Grindal Worms, Enchytraeus buchholzi, are annelid worms that are great for feeding fish fry. Grindal worms were first isolated from White Worms by Mrs. Morton Grindal in Solna, Sweden in the 1950’s. This is surprising, considering how different Grindal Worms are in comparison to White Worms. As you can see from the photo of one of our starter Grindal Worm culture above, they are much smaller compared to White Worms.
Today, Grindal Worms have become one of the most popular live fry foods in both hobby aquarists and aquaculture. The popularity of Grindal Worms is due to their numerous favorable characteristics as a superior live fish food. First of all, Grindal Worms measure approximately half the size of White Worms. This makes them an ideal candidate for feeding fry that have outgrown smaller foods such as Microworms and Vinegar Eels.
Grindal Worms serve as a valuable food source since fry in this stage are still mechanically limited from consuming larger White Worms and other commercial food sources. However, Grindal Worms are not merely a transitional food as they are very nutritious as well. Grindal Worms’ nutritional value is superior to many traditional food source for fish fry. In fact, their high protein content have shown to allow achievement of peak growth rates for the development of the most robust specimen. A worm feeder can often times aid in efficient feeding. Another favorable characteristic of Grindal Worms is its prolific nature. When neccessary conditions are satisfied, Grindal Worm cultures can provide an abundance of food for fish fry. Every Grindal Worm produces approximately 1000 offspring in their lifetime. Since Grindal Worms are hermaphroditic, containing both male and female reproductive organs, the entire population is able to produce their individual cocoons which are full of eggs. The preference of relatively warmer temperatures contributes to the prolific nature of Grindal Worms as well. Grindal Worms prefer temperatures in the range of 20 – 30 °C.
Grindal Worm Size
- Length: 7 mm
- Diameter: 0.5 mm
- Protein: 70%
- Fat: 14.5%
- Minerals: 5.5%
- Carbohydrates: 10%
Grindal Worm Culture
Grindal Worms can be cultured in a variety of containers. The container should allow air exchange but prevent other insects from contaminating the culture. Wooden boxes provide great moisture control and air exchange at the same time. However, plastic containers with ventilation holes can also be used. The opening of ventilation holes should not exceed 2 mm to prevent external contamination. An alternative method is to make a larger opening with a sponge or cloth stuffing. Grindal Worms are cultured in a mixture of potting soil and peat moss with a 1:1 ratio. Only organic potting soil without chemical fertilizers should be used. The peat moss is used to aid in moisture retention. The pH of the culture media should be maintained at 6.8 – 7.2. If the culture is too acidic, either decrease the ratio of peat moss or boil it prior to adding it to the mixture. The soil must be maintained moist at all times. If the culture is too dry Grindal Worms will start burrowing deep into the soil in search of moisture. At this point both the growth rate and reproduction rate of Grindal Worms will drop significantly. If the culture is too wet there will be a strong odor due to a lack of oxygen. Wet cultures are highly prone to crashing as well. The optimum soil humidity is 18 – 23%.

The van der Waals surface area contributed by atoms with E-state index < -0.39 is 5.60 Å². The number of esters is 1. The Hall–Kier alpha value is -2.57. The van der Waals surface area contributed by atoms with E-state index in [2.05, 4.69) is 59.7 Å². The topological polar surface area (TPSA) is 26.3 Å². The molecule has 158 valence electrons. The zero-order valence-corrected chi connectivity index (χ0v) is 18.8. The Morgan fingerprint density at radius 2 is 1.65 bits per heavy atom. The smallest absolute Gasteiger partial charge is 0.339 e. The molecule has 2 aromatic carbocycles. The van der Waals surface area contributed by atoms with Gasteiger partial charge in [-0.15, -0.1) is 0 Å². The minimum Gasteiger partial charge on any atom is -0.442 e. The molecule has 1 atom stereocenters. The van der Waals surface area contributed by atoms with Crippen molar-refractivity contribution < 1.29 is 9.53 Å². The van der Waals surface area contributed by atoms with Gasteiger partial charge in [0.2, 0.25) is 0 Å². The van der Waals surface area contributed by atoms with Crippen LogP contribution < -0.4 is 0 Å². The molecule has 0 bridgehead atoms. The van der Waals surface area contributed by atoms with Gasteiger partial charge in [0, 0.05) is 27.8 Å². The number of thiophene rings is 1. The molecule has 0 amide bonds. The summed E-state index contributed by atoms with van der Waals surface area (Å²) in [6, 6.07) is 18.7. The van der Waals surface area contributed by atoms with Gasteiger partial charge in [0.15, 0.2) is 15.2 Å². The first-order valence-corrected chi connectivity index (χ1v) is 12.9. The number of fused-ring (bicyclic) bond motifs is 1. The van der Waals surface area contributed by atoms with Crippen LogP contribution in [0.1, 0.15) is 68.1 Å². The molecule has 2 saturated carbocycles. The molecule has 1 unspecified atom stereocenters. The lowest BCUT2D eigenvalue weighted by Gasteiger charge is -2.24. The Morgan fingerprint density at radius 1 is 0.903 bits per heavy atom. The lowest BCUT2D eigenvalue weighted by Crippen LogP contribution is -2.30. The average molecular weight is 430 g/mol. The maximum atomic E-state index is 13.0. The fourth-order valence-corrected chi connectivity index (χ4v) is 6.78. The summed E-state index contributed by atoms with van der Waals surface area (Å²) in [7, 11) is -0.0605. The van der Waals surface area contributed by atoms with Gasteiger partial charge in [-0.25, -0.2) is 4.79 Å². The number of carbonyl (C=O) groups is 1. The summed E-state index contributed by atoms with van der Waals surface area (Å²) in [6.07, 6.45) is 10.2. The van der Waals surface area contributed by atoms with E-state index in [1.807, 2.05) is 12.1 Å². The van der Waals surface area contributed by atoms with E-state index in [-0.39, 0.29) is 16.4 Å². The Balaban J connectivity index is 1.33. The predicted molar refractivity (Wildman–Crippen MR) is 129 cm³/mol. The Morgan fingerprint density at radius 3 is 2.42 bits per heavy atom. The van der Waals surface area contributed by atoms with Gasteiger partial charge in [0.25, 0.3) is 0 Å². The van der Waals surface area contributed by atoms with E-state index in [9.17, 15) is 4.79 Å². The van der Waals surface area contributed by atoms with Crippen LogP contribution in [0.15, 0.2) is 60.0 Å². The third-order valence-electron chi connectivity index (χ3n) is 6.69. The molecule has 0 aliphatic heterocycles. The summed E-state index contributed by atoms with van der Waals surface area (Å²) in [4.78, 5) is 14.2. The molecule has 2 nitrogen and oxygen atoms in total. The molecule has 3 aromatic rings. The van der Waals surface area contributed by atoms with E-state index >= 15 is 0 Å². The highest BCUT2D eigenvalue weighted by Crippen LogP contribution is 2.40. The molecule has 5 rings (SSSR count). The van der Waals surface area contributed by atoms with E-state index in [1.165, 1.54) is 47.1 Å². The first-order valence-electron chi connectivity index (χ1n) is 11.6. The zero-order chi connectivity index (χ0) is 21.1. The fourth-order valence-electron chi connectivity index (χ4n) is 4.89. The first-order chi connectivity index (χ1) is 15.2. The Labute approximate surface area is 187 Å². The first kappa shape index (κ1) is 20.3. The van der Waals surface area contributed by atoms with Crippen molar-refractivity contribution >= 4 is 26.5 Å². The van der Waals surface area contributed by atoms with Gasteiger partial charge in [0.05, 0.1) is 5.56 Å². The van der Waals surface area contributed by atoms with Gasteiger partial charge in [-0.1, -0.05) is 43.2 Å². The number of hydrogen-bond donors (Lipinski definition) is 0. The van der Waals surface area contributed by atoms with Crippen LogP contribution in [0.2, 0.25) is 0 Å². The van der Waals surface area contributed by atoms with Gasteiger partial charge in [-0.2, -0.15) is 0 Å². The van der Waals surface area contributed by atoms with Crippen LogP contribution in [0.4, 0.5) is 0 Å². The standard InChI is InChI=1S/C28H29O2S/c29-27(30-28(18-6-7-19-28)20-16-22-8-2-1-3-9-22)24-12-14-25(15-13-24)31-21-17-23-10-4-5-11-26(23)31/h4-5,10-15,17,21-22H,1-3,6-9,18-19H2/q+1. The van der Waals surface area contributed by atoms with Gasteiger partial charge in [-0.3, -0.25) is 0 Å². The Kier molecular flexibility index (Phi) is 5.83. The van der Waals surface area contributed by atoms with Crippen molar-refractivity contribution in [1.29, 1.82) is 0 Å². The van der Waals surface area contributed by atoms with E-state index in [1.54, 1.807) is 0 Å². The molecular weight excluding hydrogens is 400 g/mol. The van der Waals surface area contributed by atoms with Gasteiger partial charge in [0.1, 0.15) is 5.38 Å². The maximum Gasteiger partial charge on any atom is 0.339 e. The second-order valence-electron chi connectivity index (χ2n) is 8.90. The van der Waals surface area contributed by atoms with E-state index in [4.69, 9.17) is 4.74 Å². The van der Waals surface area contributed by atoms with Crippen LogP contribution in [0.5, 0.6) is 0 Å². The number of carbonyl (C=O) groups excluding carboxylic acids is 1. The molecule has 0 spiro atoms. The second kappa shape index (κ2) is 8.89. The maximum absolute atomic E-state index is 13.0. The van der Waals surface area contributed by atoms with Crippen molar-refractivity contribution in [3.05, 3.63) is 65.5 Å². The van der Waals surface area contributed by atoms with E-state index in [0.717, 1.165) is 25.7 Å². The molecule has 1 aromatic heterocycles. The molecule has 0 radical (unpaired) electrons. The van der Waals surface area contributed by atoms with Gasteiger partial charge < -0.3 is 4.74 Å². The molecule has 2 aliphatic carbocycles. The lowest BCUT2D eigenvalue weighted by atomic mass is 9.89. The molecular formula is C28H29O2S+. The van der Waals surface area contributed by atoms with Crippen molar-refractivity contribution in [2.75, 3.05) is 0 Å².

Alternative soil-less cultures include coconut fiber cultures and sponge cultures. In soil-less cultures, it is necessary to pay special attention to the moisture level. In order to maintain peak production, Grindal Worms should be provided with a constant food source. However, at the same time overfeeding must be avoided in order to maintain a healthy culture. Thus, small frequent feeding is the key. This rule hold true especially for new cultures.
The following are some of the food that can be fed to Grindal Worms:
- Trout Feed
- Dry Cat Food
- Mashed Potato
- Mashed Carrot
- Mashed Banana
Harvest Grindal Worms
To harvest Grindal Worms, place a glass or mesh sheet on top of the food. This will make it possible to swipe the worms off the sheet as the Grindal Worms will climb on it. Mature cultures should be harvested regularly to prevent overcrowding, which can lead to crashing. It is important to regularly monitor and maintain a Grindal Worm culture. The key to a healthy culture is to identity and address problems as quickly as possible.
Mites in Grindal Worm Culture
Some of the common issues with Grindal Worm cultures are mites and mold. Grindal Worm mites are very common especially in cultures with a soil based medium. While it can be difficult to completely eliminate mites in a soil based culture, mites population can be controlled effectively through a variety of methods. While manually removing individual mites can be a tedious task, clumps of mite populations can be removed while they are congregating on a food source. Another method of removing mites in Grindal Worm culture is to temporarily flood the entire culture. Mites can be effectively removed from the culture as they float on the surface of the water. For a culture with excessive mites, re-culturing may be a better option. While removal of mites are necessary at times, the key is to control the population of mites by moisture control and preventing excessive food left over. In order to achieve a completely mite-free Grindal Worm culture, a soil-less culture is more realistic.
Another common issue with Grindal Worm culture is mold. Similarly to mites, mold can be controlled by moisture control and preventing excessive food left over.